Power is the ability to influence others towards the attainment of specific goals, and it is a fundamental force that shapes behavior at all levels of human existence. Several theories on the nature of power in social life exist, especially in the context of social influence. Yet, in bargaining situations, surprisingly little is known about its role in shaping social preferences. Such preferences are considered to be the main explanation for observed behavior in a wide range of experimental settings. In this work, we set out to understand the role of bargaining power in the stylized environment of a Generalized Ultimatum Game (GUG). We modify the payoff structure of the standard Ultimatum Game (UG) to investigate three situations: two in which the power balance is either against the proposer or against the responder, and a balanced situation. We find that other-regarding preferences, as measured by the amount of money donated by participants, do not change with the amount of power, but power changes the offers and acceptance rates systematically. Notably, unusually high acceptance rates for lower offers were observed. This finding suggests that social preferences may be invariant to the balance of power and confirms that the role of power on human behavior deserves more attention.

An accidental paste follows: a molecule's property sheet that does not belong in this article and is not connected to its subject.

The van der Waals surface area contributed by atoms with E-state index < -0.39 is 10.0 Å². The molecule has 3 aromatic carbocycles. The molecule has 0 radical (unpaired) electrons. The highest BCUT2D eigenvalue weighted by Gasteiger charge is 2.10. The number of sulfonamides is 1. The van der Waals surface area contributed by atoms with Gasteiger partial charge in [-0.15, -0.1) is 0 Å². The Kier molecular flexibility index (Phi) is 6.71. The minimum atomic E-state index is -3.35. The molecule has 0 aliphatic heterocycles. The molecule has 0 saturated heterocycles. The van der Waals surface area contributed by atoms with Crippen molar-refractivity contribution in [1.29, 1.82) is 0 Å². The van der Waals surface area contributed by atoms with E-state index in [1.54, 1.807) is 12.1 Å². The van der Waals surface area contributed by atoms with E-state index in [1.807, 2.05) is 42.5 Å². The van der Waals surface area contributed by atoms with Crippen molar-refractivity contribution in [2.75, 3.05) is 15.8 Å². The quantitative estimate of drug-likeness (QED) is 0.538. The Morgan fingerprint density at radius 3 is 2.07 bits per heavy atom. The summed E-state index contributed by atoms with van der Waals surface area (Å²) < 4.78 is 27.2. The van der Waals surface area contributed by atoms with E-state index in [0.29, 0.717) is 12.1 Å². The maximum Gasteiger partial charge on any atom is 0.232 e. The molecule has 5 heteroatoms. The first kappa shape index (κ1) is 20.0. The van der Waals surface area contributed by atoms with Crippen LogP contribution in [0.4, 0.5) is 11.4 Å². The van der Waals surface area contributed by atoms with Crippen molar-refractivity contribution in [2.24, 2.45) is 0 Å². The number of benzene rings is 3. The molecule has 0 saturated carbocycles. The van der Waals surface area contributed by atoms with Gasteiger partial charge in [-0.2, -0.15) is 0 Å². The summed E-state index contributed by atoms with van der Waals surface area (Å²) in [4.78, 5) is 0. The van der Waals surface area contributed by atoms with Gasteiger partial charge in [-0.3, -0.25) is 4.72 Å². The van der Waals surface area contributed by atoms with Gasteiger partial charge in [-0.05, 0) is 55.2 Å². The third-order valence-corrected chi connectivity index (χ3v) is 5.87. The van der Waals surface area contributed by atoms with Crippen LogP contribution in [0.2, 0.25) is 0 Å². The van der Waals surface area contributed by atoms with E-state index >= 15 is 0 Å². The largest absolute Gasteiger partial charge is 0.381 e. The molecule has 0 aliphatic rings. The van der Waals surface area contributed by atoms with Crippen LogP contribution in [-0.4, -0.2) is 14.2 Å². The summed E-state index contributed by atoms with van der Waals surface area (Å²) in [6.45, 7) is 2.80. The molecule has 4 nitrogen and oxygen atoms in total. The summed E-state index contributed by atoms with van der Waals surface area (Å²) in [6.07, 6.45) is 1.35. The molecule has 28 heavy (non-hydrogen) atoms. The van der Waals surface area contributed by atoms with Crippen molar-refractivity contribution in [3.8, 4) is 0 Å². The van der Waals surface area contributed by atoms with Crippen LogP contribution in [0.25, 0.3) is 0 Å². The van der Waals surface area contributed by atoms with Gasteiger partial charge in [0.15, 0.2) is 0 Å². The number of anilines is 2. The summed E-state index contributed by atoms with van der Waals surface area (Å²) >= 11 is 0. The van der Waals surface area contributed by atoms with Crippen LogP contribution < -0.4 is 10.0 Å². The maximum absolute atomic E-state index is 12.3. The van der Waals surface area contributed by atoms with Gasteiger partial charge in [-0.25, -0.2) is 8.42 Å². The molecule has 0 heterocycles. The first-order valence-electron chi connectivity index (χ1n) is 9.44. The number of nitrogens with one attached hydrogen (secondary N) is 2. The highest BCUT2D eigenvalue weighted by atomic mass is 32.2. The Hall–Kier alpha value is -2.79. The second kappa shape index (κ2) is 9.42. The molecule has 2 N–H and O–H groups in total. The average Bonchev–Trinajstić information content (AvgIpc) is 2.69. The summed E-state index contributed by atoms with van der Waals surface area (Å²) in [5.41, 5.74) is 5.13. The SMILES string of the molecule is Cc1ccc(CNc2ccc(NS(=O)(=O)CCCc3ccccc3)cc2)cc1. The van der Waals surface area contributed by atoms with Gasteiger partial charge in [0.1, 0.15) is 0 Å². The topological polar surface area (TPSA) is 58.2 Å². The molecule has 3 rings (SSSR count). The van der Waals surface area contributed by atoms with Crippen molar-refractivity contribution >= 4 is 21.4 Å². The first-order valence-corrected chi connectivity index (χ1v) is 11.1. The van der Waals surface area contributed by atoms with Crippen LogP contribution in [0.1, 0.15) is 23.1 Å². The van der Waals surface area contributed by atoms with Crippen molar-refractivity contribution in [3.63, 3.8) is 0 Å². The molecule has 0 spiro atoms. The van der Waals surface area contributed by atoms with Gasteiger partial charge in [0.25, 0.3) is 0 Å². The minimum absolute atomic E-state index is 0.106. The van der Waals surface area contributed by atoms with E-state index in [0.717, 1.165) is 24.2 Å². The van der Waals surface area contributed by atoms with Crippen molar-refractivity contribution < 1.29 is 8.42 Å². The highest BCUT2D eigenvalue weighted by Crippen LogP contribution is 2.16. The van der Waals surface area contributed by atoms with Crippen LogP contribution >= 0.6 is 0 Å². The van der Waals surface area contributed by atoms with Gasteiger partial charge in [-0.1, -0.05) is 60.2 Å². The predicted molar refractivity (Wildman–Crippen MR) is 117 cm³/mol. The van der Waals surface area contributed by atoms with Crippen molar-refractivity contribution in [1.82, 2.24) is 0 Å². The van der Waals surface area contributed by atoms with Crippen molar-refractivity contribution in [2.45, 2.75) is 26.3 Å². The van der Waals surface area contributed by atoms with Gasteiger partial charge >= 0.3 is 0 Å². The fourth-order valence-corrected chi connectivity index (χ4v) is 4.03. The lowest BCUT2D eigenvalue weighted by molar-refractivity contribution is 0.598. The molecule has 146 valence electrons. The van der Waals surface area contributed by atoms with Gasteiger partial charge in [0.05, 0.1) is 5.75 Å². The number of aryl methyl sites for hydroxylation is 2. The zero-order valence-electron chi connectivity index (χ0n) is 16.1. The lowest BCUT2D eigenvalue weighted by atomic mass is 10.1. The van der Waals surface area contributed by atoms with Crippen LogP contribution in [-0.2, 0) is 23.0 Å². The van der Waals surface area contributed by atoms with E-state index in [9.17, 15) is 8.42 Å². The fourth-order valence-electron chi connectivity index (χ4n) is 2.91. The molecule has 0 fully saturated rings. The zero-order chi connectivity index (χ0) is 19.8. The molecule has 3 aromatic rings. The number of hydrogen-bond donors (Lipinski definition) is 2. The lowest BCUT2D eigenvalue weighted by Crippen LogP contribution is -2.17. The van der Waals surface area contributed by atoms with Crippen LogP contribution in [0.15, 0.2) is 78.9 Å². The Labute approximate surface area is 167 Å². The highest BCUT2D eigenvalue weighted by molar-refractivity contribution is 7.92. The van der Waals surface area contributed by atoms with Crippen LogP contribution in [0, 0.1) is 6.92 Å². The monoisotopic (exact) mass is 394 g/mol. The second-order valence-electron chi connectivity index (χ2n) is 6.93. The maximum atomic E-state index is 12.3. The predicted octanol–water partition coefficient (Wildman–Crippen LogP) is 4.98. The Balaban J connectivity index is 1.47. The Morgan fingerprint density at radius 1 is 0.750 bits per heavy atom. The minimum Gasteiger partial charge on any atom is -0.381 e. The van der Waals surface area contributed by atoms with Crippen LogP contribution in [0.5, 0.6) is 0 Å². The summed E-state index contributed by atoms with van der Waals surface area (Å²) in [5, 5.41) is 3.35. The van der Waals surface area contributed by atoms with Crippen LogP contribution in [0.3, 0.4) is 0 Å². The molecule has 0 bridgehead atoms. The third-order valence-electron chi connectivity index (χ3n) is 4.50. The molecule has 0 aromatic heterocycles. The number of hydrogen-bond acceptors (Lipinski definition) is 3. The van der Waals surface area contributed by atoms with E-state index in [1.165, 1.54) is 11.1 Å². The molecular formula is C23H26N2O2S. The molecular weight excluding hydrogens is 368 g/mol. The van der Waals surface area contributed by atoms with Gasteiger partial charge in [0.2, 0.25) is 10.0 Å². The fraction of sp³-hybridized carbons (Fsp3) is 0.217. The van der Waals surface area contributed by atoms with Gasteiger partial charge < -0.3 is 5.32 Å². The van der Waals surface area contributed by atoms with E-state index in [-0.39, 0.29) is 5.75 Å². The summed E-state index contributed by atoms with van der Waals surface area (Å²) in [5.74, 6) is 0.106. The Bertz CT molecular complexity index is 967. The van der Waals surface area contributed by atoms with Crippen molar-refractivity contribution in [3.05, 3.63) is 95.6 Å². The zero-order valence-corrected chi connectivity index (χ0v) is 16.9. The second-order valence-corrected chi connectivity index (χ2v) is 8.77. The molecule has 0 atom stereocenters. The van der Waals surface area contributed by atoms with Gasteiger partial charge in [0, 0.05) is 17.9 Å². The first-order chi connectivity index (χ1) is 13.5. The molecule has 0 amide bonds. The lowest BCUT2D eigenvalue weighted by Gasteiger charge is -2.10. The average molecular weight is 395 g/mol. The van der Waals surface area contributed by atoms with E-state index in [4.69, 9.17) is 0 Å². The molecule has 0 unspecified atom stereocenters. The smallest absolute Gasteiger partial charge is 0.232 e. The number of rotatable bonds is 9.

Show MeSH
Related in: MedlinePlus